Fragments of one of London's great vanished landmarks have returned home. The Euston Arch, a mighty Doric structure, fronted the station until its demolition in the 1960s. Now, four of the original stones are on display outside the station, part of a campaign to have the arch rebuilt when Euston is modernised.
The stones were rediscovered by Dan Cruickshank in 1994, lining the bed of the Prescott Channel in east London. He later co-founded the Euston Arch Trust, which aims to rebuild the arch, partly with salvaged stone. The current exhibition tells the history of the site, and sets out the plans for the arch's reconstruction. As a centrepiece, you can fondle a quartet of sculpted blocks from the original arch.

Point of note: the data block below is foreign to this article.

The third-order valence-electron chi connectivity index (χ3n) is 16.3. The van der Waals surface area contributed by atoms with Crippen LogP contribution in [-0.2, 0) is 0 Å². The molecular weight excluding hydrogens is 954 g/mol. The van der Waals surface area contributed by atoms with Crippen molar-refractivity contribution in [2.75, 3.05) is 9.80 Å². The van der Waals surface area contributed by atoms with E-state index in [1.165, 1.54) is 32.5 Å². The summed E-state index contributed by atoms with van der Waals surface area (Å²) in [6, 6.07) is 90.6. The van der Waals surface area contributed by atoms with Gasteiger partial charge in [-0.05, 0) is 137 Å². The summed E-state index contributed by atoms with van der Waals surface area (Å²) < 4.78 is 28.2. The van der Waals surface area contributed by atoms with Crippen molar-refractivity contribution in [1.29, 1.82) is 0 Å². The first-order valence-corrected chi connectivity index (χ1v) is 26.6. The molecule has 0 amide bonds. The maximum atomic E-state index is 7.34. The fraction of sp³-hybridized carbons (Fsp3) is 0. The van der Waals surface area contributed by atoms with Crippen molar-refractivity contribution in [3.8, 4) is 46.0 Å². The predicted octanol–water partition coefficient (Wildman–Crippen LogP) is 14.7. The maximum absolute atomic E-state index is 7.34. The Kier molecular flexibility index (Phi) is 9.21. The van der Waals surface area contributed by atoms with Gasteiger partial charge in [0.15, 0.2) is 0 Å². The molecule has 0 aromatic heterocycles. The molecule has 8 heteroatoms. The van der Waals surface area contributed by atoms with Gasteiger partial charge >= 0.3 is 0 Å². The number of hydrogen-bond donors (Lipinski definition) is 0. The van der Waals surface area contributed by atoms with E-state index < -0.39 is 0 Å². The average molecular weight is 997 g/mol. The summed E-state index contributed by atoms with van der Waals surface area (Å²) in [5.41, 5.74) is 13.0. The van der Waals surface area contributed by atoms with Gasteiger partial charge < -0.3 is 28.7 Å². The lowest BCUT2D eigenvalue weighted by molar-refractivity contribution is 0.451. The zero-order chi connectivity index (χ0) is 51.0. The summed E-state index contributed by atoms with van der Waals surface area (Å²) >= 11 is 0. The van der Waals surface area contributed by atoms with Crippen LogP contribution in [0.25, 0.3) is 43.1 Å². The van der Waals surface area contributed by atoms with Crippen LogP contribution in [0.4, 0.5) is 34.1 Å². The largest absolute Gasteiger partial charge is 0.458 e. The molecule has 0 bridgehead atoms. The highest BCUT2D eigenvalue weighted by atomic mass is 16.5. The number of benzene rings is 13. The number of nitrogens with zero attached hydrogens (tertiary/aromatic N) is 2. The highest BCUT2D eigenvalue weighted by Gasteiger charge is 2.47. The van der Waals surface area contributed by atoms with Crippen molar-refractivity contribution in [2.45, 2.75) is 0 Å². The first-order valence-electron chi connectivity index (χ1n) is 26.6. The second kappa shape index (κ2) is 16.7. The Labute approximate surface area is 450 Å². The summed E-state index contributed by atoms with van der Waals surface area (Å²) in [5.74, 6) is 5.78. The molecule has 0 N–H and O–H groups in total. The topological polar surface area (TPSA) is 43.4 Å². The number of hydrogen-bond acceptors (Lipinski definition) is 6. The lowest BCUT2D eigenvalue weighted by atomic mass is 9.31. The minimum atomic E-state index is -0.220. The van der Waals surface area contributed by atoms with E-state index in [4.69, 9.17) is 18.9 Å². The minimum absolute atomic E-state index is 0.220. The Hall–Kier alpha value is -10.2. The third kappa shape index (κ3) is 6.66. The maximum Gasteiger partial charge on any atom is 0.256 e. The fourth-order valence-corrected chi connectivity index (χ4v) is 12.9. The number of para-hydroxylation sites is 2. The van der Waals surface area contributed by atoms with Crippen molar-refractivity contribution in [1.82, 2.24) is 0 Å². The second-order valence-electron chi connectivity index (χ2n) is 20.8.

Not everyone is enamoured with the structure, however. Over the decades, it's been branded everything from "A Brobdignaggian absurdity" to "A ponderous, lurking cack-bastard". We recently ran a mischievous piece spelling out six reasons the arch should not be rebuilt. Lots of readers agreed.
Whatever your views, you can see the stones on the grassy patch to the south-west of the station until 9 May.